Milu Correch is a young Argentinian painter and illustrator who lives and works in Buenos Aires. She always drew as a kid until about a few years ago when she attended a workshop on muralism given by Lean Frizzera and Emy Mariani, two street artists she admired. Soon after, she was translating her images from her sketch pad to city walls. Her walls got bigger and better with time.
Her subjects focus mainly on mythological and anthropomorphic figures, fusing classic, ancient and Latin American iconography with characters from modern myths.
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In a short period of time she has had the opportunity to paint murals in several countries in South America and Europe.
I sent a few questions to Milu via email, and below are her answers.
My first interest in art was my childhood books that my mom bought me. As a literature teacher, she made sure of buying good literature books for kids that usually came with the best illustrations. At the same [time], my father started painting as a hobby when I was a kid and I’d usually paint next to him.
A lot of street artists started as graffiti writers, then developed their styles and became street artists/muralists. How was it for you starting up and what took you to the streets?
I started as a muralist following the steps of some muralists that painted in my neighborhood. I occasionally use a spray can for sketching, but my main weapons are the brush and roller.
Some artists claim that street art and graffiti fall under the umbrella of illegal work, while murals are more commissioned, therefore legal and understood as painting. Do you agree with these distinctions or not? And why?
“Street art” and “graffiti” are labels imposed by the market. They are both “murals” as they are both painted on muros/walls, I prefer this more objective approach. In Argentina, there is a legal loophole concerning intervening public spaces (as most of them are intervened by political campaigns) and the legality of a painting isn’t much of a discussion. Most of my paintings are in public places; I always paint at daytime and people are supportive. I have to say that painting walls in Buenos Aires is legitimate rather than legal or illegal.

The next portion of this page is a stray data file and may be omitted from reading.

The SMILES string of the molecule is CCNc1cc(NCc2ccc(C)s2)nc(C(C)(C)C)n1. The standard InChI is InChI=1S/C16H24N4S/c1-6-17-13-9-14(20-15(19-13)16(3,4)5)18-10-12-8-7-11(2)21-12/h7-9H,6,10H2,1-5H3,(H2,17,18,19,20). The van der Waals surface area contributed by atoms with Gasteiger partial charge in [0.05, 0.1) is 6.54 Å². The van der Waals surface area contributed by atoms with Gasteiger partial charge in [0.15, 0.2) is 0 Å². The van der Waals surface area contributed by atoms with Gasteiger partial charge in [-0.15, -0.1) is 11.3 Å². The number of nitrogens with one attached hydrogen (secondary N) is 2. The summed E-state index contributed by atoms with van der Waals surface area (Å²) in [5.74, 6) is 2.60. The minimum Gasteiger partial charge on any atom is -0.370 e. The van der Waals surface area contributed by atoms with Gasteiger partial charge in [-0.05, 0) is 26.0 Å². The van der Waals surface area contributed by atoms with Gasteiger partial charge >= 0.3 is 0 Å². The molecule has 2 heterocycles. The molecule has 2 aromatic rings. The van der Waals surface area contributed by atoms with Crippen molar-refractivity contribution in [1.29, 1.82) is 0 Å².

Do you consider yourself a muralist/street artist? And why did you choose the streets to express yourself?
I consider myself a wall painter or a “muralista” because I paint walls/muros. I like objective terms and I rather evade the “art” concept.
I don’t recall the choice of painting in the streets, it probably had something to do with painting alongside friends, but I do know that I enjoy the public spaces, to merge with the masses and dealing with the random.
Your works deal a lot with femininity and childhood and it’s quite intimate. Is it a reflection on your interior life?
Some of them deal with children and some of them have women. I won’t say all of them. Somehow people do pay more attention to my compositions with women than men. I guess, as I’m the creator of those images, they must have something from my interior life, but I would say they have more to do with the stories I want to tell or I want the spectator to form.
I think the world is a boy’s club. I don’t think women are reluctant because of the possible physical danger only. It’s far more complex than that. The hetero-patriarchal paradigm pushes women to stay at home cleaning and raising children, not only keeping women out of painting in the street, but also managing big companies, ruling countries, having abortions, etc…
Have you painted in the USA? If so, how was your experience like?
Is there something you wished you did and now regret you never did it?
Sometimes I regret not studying art, going to an art university, but only sometimes.
The internet innately separates the creator from the audience. What are your thoughts on social media, and how it helps or hurts artists today?
I think is a double-edged weapon. It expands the public of a wall from a neighborhood to the world creating more possibilities for the artist abroad, etc. The other cutting edge is that if you are not a fan of it, managing your social media demands time and it is a little bit of a pain in the ass. Also you always have to have in mind that reality is far away from the keyboard to keep your authenticity.
Outside of the creating realm, away from screens, what activities occupy your time? Is it difficult to find a balance between “work” and “play”?
It’s difficult sometimes to differentiate between them, when it’s not, a good balance will pay your bills and keep you sane.
What’s something about you that would surprise our readers?
I’m kind of used to myself, cohabiting all my life with me, so it’s hard to find a surprise to share.
I’ll have a solo show here in Buenos Aires in a few month, and I’ll be painting some more walls. After that, I’ll go once more to Europe’s summer season for walls and exhibitions.
Any words of advice for aspiring new artists?
Paint, paint and paint.
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